Thank you for the opportunity to take part in the Nightrider event, I had a fantastic time and hope that I can do it again next year. On the whole it was great fun though the last 20km were a little more challenging! We chatted to a couple of people at the finish whilst having a cup of tea, discussing how great it was to have finished, unfortunately it was only their halfway point! We felt pretty sorry for them.
Chris Mee, Trustee, and also a Challenge Africa participant:
It was a lot harder than I’d hoped and I definitely struggled for the last 20 miles at 4am in the morning!
Everyone agreed it had been a great experience so roll on Nightrider 2014!
Laura Cini, an ex Edirisa Volunteer, has been making a documentary about Punishment Island on Lake Bunyonyi. Here is her account of her experience:-
“Since I volunteered for Edirisa in 2009 to film a short documentary about crafts makers, my life has been haunted by an idea: documenting the story of Akampene. Akampene is a tiny island on Lake Bunyonyi in South-West Uganda where un-married, pregnant young women were abandoned by their fathers/brothers and left to die in an attempt to shun the shame they brought to their family. What struck me immediately was that nobody had tried to research the story before. The only further information I gleaned from the older members of the local Bunyonyi community was that on occasion poor men, unable to afford to ‘buy’ a wife, would pick up one that had been left on Akampene island. So, I decided to document the whole story.
Two years ago I convinced a camera operator to invest his time, and his equipment, in the crazy mission of finding survivors. Next, I wrote the script, which I developed in Nairobi thanks to a program run by European Media, and I spent a year looking for funds. The market is tough and no broadcaster or documentary foundation will come on board if they don’t see a rough cut. So last year we started another crazy adventure, crowd funding on the web (http://www.ulule.com/punishmentisland). In the end we managed to raise over €10.000 for the filming thanks to the generosity of our supporters.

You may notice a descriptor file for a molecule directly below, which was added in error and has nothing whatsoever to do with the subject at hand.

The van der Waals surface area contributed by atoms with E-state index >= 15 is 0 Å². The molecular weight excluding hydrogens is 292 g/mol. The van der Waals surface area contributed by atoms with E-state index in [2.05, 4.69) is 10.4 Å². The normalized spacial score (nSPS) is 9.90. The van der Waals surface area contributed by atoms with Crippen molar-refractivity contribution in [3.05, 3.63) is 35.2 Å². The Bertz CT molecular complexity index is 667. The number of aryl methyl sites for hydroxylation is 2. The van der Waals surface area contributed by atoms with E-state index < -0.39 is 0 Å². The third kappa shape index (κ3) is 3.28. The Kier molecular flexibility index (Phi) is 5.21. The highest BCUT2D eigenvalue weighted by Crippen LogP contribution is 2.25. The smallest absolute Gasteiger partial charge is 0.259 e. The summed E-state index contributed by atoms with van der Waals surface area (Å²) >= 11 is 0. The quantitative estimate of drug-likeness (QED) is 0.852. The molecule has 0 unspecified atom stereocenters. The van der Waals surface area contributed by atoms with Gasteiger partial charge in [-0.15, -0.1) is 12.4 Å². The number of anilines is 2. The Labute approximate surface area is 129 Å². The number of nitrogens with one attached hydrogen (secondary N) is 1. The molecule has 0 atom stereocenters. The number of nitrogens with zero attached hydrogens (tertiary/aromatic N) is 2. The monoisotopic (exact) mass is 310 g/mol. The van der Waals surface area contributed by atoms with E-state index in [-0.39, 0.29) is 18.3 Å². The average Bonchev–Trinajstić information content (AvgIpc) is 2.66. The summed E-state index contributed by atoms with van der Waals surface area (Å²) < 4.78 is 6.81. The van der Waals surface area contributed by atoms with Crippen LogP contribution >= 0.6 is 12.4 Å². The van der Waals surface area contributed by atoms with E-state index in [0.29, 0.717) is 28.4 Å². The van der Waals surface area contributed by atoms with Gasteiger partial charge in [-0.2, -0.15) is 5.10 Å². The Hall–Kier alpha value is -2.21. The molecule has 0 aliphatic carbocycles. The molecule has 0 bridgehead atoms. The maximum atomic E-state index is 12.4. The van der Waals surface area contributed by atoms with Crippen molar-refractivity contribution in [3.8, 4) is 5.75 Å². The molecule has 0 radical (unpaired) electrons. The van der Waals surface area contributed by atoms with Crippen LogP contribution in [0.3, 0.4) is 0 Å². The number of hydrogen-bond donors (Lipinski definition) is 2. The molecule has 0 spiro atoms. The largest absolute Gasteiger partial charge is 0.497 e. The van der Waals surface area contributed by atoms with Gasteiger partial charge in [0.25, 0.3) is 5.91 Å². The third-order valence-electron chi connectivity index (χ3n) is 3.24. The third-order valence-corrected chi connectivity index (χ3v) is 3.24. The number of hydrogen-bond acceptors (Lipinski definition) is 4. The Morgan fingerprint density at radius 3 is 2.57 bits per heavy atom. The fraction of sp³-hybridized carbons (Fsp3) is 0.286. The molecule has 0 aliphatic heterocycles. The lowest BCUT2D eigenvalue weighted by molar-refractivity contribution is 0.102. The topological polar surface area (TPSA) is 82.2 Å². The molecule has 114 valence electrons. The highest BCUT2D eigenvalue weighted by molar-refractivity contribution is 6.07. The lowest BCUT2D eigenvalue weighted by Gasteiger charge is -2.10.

In February this year we finally went to Lake Bunyonyi with an International crew plus two wonderful local translators. It was tough, from many points of view. Our first and greatest challenge was finding the women who had been left to die on Akampene Island. But find them we did. Then came the next challenge, convincing them to share the story. As it happened this was easier than I had anticipated! As the women listened to each other it was clear they found it easier to share their own experiences.
And so the next step is to edit a rough cut and present it to all broadcasters and foundations that expressed interest.
Now we face our next challenge. We need to raise money for the last part of production and post-production. “Punishment Island” won’t be a traditional documentary; the crazy difficulties experienced during research will be part of the narrative and the story will be reconstructed from a point of view inspired by the local animist traditions. Apart from concentrating on finishing the film, I am also thinking about an outreach campaign run by local teachers with screenings at local schools to spark off dialogue about equal rights. I wish the film to become a local educational tool focusing on gender issues and a way to raise public awareness about vulnerable women in remote parts of the world. If that would happen, this massive and crazy mission will have been worth it.”